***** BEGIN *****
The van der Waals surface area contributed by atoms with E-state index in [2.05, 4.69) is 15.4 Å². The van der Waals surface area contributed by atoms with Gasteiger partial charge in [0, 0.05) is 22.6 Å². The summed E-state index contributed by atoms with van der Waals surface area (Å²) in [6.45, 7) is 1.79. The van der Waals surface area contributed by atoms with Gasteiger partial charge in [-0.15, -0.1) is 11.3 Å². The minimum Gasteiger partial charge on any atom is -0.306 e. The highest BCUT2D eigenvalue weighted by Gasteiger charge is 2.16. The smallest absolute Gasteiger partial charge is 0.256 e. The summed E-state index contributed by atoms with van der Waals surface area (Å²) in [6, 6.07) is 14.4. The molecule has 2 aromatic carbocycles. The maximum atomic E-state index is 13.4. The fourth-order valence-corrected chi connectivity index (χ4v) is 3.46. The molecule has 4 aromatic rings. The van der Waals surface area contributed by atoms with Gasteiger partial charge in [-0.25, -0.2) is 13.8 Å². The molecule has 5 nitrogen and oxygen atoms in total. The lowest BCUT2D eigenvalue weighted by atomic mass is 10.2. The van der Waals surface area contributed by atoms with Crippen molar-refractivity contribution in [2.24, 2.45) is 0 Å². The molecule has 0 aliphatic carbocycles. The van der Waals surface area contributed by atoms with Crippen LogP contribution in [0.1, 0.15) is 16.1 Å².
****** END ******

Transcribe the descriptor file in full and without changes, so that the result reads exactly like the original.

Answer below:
The van der Waals surface area contributed by atoms with E-state index in [2.05, 4.69) is 15.4 Å². The van der Waals surface area contributed by atoms with Gasteiger partial charge in [0, 0.05) is 22.6 Å². The summed E-state index contributed by atoms with van der Waals surface area (Å²) in [6.45, 7) is 1.79. The van der Waals surface area contributed by atoms with Gasteiger partial charge in [-0.15, -0.1) is 11.3 Å². The minimum Gasteiger partial charge on any atom is -0.306 e. The highest BCUT2D eigenvalue weighted by Gasteiger charge is 2.16. The smallest absolute Gasteiger partial charge is 0.256 e. The summed E-state index contributed by atoms with van der Waals surface area (Å²) in [6, 6.07) is 14.4. The molecule has 2 aromatic carbocycles. The maximum atomic E-state index is 13.4. The fourth-order valence-corrected chi connectivity index (χ4v) is 3.46. The molecule has 4 aromatic rings. The van der Waals surface area contributed by atoms with Gasteiger partial charge in [-0.25, -0.2) is 13.8 Å². The molecule has 5 nitrogen and oxygen atoms in total. The lowest BCUT2D eigenvalue weighted by atomic mass is 10.2. The van der Waals surface area contributed by atoms with Crippen molar-refractivity contribution in [2.24, 2.45) is 0 Å². The molecule has 0 aliphatic carbocycles. The van der Waals surface area contributed by atoms with Crippen LogP contribution in [0.1, 0.15) is 16.1 Å².